A Perception of Aquascaping and Natural Hardscapes

Just thought this was a good note. Not so much a tip or trick, but Einstein once said anyone could be a genius so long as they could change the way they thought about things. The same applies to aquascaping. Anyone can do it, so long as you stop trying to imitate someone else's imitation and change what you wish to design to what you know - what you see and feel all around you every day, every hour, every minute, second...

-Sil

This is wonderful
 

Silister Trench

Thanks for the link! The one I have has a head that cannot fit regular razors. I have looked high and low for a razor that will fit the head of my algae scraper. When I first got it, it came with this dull piece of metal that wouldn't scrape algae from glass. It would kinda like smear it.
And because the middle part doesn't have a screw the middle is where I have the most problems.

This is how the one I have looks like......


image.jpg

Thanks for the link and THANKS for the awesome Thread!

Wow! That is a completely weird design to something that should be simple. Yeah, you can fit smaller razor blades in the one I have.
 

Silister Trench

This is wonderful

Thank you!

That was really a spur of the moment write for no particular reason other than boredom while looking through aquascaping contest winning entries, trying to find the name of a certain plant. Some of the top ten are solid designs, awesome work, but kind of the same - a serious trend of it's good but we've seen it done every year since the contest began. There was a pattern to some years (some not) where the actual 1st place winner provided pictures of their tank which often boggled the mind and made you wonder what/where/why? and there it was. Realization that my mind needed to ask those questions because I'd never seen something like it. With how detailed and well-executed the tanks were, you could tell the person who aquascaped it they weren't imitating a set style or technique. They were actually taking a scene they'd seen once, or twice, or maybe every day for their entire life, and relating that portrayal to their aquascape.

Two stood out. One was a very detailed forest with dead trees in places and large mounds of sand that I recognized were large anthills after looking at it for a while. The next was a completely moss covered, twisted jungle of woods that not only made you study the layout, but then ask: just how in the heck? not because of unique design (although it was) or rare plant selection because it was only moss, but because somehow, in some way, and for some reason the aquascaper looked as if he'd managed to slightly kill the moss in portions purposefully and it made it look real. I spent the next 10 minutes trying to guess as to how, or in what way, he achieved said look of decayed undergrowth but after pretty confidently coming up with an idea as to how I would imitate such a look, I still felt safe to say that even if I figured out the method I was still probably wrong, and it didn't do me any good because I'd never know what inspired it.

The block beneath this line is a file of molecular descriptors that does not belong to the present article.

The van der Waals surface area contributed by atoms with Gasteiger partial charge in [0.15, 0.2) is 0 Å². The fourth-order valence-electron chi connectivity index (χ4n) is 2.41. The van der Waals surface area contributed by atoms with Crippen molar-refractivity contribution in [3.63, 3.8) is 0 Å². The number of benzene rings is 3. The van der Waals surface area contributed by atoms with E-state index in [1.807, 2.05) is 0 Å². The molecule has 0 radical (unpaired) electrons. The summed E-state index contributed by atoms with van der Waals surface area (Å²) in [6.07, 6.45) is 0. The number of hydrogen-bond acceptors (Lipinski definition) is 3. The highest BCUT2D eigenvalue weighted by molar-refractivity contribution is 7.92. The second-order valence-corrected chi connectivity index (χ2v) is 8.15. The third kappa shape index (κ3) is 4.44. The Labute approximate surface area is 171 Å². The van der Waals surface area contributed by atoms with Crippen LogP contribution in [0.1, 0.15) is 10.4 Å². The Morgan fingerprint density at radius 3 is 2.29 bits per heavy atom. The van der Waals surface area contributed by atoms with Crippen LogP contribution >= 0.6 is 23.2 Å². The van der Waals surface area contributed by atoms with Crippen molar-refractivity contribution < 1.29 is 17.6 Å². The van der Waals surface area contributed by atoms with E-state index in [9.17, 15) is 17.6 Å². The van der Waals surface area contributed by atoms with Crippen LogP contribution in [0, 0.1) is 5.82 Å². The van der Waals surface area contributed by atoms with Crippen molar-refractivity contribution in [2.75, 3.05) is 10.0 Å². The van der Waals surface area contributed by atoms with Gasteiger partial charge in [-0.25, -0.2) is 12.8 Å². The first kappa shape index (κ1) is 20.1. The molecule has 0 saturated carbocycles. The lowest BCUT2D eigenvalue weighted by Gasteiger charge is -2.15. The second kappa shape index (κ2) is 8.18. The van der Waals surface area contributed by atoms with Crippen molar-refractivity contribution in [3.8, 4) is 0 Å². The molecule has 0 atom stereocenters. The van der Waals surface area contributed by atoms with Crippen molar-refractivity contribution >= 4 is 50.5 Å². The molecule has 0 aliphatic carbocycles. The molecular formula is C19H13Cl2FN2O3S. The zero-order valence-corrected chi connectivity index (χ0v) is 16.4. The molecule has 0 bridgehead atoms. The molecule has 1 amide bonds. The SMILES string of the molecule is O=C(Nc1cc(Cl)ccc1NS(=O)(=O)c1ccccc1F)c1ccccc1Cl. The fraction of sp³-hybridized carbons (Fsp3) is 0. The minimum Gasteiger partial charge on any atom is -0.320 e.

An imitation of an aquascape even at it's best is still an imitation - of an imitation - of nature's tapestry and with each generation of imitation - even the 1st one - a large portion of what nature did to make it so captivating in the first place is forever lost. It degrades in such a way as tracing paper might after one person traces an of a mountain range or a forest, then passes it down a line without the original where the next person quickly erases the lines and then attempts to draw it from the lines etched into the paper from the first person and their own memory, then passes it down for someone else to erase and try a similar trace, then another, then again, again...

Guess that's a follow-up to the post you quoted. The idea has been burned somewhere in my head, but I haven't followed it anywhere yet worth recreating.
 

DanioDanny

It's interesting you mentioned it when you did - I had just been paying attention to a particular scape out the back of my house that I wanted to recreate in my cube tank. Without wanting to hijack this thread - I have some pictures that might help illustrate your point/offer me advice

So this is the scene, I walk through it everyday. To work.


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And back again.


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In order to recreate it I think there are 2 main tree types. The tall, thin trees and the smaller branched trees.


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There are a few plant types, the spiny nettles and the elongated leafy bush next to it in the middle.


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And this darker, rounder leafed bush along the edges.


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It's not completely densely grown, but mainly, but for some bare patches and a path where people clearly walk.


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Any suggestions on plant types? I was thinking about recreating a 'winter' look, essentially meaning I can forget the leaves on the tall trees making my life easier.

It actually reminds me somewhat of your other tank - the forest one, but with less moss.

What do you think?
 

Silister Trench

It's interesting you mentioned it when you did - I had just been paying attention to a particular scape out the back of my house that I wanted to recreate in my cube tank. Without wanting to hijack this thread - I have some pictures that might help illustrate your point/offer me advice

So this is the scene, I walk through it everyday. To work.


809e692eb3d67464af2035a7b4481182.jpg

And back again.